Then, in what must come as an epiphany to Sam, he reveals that a couple of academics named Wilkinson and Pickett have triumphantly solved the problem! All that’s necessary to get the lion to lie down with the lamb is to explain to them that they will be much better off forming a bigger “group” whose “well-being” will best be served by (you guessed it), adopting the Good favored in academia. He writes,
Wilkinson and Pickett attempt to transcend this conflict by focusing on inequality’s impact on the larger group to which both coalitions belong: They present evidence that countries with higher inequality score worse on many different indicators of national performance. Their analysis has not been without its critics, but regardless, they have the right idea about how to be reasonable about morality: They attempt to assess the moral value of a group’s practice by investigating how successfully that practice has been in promoting the group members’ shared interests. Their analysis indicates how an appeal to a higher-level coalitional interest (the national interest) could help transcend lower-level coalitional conflicts between socioeconomic classes.
One can just imagine Harris (and Karl Marx) slapping their foreheads at this point and exclaiming, “Gee, why didn’t I think of that!” All we need to do to get those greedy rich people to joyfully redistribute all their wealth is to dump a batch of “studies” in their lap about the correlation between high income inequality and national performance! Then the scales will fall from their eyes and they will become truly Good, or, as Price puts it, they will finally grasp the “moral value” of coughing up their wealth. In other words, Price doesn’t dispute the existence of “moral value.” He just has his own ideas about how to approach it. Chalk up number two for Harris.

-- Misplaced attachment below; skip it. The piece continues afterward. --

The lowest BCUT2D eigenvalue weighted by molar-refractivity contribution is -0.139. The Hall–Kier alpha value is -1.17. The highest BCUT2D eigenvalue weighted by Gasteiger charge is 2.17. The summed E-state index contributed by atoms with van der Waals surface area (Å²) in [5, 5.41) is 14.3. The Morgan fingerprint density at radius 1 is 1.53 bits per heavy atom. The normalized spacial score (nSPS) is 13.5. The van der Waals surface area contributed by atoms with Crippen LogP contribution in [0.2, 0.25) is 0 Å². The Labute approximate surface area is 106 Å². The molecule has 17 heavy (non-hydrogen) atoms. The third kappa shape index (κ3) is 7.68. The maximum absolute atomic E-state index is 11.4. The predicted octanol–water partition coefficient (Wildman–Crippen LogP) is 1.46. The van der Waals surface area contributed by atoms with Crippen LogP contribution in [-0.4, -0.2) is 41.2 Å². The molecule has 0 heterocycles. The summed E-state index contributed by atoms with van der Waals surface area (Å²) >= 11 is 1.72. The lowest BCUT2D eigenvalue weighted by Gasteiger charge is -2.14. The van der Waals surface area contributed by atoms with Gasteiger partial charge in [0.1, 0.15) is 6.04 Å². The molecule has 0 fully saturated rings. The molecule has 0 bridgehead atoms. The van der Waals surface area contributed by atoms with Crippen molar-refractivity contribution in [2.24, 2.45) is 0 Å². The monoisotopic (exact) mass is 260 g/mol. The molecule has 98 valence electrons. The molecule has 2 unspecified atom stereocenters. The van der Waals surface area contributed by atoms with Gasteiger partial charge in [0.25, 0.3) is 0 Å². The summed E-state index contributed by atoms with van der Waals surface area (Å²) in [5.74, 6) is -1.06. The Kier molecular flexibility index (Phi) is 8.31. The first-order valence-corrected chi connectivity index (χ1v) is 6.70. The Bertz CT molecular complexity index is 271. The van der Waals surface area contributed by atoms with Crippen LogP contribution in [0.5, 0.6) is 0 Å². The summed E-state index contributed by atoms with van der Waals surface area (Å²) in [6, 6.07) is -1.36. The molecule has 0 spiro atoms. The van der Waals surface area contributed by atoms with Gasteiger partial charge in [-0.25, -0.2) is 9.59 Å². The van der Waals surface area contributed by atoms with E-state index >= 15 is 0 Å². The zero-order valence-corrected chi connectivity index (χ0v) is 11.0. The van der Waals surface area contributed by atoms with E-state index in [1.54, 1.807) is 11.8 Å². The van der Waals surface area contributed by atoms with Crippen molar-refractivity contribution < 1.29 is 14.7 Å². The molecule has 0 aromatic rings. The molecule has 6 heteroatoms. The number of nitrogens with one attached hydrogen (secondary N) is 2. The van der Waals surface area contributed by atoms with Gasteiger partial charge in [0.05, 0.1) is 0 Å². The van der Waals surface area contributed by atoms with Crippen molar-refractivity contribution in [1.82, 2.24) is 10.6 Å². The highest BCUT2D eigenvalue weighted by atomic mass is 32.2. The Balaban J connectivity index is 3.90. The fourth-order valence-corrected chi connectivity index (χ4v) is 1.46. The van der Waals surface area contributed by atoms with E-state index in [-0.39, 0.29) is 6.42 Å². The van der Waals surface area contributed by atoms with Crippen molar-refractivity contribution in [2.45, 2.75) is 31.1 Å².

On to the third essay. The first few paragraphs of Mark Sloan’s essay, Mainstream science of morality contradicts Sam Harris’ central claim, are even more promising than Price’s. He writes,
…the largest component of what people consider morality is a natural phenomenon with the universal function of increasing the benefits of cooperation in groups; however, morality lacks any fixed, ultimate goal. Indeed, morality as a natural phenomenon has been used by groups to obtain a range of goals such as reproductive fitness and increased material goods – as well as increased well-being.